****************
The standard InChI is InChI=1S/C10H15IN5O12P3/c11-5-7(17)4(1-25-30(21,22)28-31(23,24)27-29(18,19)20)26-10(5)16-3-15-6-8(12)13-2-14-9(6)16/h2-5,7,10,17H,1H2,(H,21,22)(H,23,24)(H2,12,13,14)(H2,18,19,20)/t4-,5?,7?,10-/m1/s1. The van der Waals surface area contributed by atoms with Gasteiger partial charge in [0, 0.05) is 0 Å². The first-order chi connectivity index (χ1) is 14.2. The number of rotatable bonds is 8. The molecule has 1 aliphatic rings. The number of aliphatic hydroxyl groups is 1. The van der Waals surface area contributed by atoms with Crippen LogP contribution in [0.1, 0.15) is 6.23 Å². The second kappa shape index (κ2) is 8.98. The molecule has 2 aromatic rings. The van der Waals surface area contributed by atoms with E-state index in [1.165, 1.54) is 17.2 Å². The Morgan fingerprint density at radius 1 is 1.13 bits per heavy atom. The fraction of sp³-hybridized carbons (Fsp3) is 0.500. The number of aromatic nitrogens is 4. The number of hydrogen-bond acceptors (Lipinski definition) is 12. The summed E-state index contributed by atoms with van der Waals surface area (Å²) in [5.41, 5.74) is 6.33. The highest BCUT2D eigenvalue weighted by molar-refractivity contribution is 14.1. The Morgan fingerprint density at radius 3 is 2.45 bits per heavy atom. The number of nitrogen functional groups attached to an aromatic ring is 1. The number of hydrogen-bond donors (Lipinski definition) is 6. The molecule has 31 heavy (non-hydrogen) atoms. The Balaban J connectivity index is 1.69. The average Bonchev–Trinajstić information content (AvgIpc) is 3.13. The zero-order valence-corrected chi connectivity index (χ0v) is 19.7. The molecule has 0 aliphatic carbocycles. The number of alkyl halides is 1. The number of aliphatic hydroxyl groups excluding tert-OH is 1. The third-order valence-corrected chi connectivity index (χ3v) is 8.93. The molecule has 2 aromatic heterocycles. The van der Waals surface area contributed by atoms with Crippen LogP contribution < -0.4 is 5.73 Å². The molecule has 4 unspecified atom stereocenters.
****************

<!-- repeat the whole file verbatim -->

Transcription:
The standard InChI is InChI=1S/C10H15IN5O12P3/c11-5-7(17)4(1-25-30(21,22)28-31(23,24)27-29(18,19)20)26-10(5)16-3-15-6-8(12)13-2-14-9(6)16/h2-5,7,10,17H,1H2,(H,21,22)(H,23,24)(H2,12,13,14)(H2,18,19,20)/t4-,5?,7?,10-/m1/s1. The van der Waals surface area contributed by atoms with Gasteiger partial charge in [0, 0.05) is 0 Å². The first-order chi connectivity index (χ1) is 14.2. The number of rotatable bonds is 8. The molecule has 1 aliphatic rings. The number of aliphatic hydroxyl groups is 1. The van der Waals surface area contributed by atoms with Crippen LogP contribution in [0.1, 0.15) is 6.23 Å². The second kappa shape index (κ2) is 8.98. The molecule has 2 aromatic rings. The van der Waals surface area contributed by atoms with E-state index in [1.165, 1.54) is 17.2 Å². The Morgan fingerprint density at radius 1 is 1.13 bits per heavy atom. The fraction of sp³-hybridized carbons (Fsp3) is 0.500. The number of aromatic nitrogens is 4. The number of hydrogen-bond acceptors (Lipinski definition) is 12. The summed E-state index contributed by atoms with van der Waals surface area (Å²) in [5.41, 5.74) is 6.33. The highest BCUT2D eigenvalue weighted by molar-refractivity contribution is 14.1. The Morgan fingerprint density at radius 3 is 2.45 bits per heavy atom. The number of nitrogen functional groups attached to an aromatic ring is 1. The number of hydrogen-bond donors (Lipinski definition) is 6. The molecule has 31 heavy (non-hydrogen) atoms. The Balaban J connectivity index is 1.69. The average Bonchev–Trinajstić information content (AvgIpc) is 3.13. The zero-order valence-corrected chi connectivity index (χ0v) is 19.7. The molecule has 0 aliphatic carbocycles. The number of alkyl halides is 1. The number of aliphatic hydroxyl groups excluding tert-OH is 1. The third-order valence-corrected chi connectivity index (χ3v) is 8.93. The molecule has 2 aromatic heterocycles. The van der Waals surface area contributed by atoms with Crippen LogP contribution < -0.4 is 5.73 Å². The molecule has 4 unspecified atom stereocenters.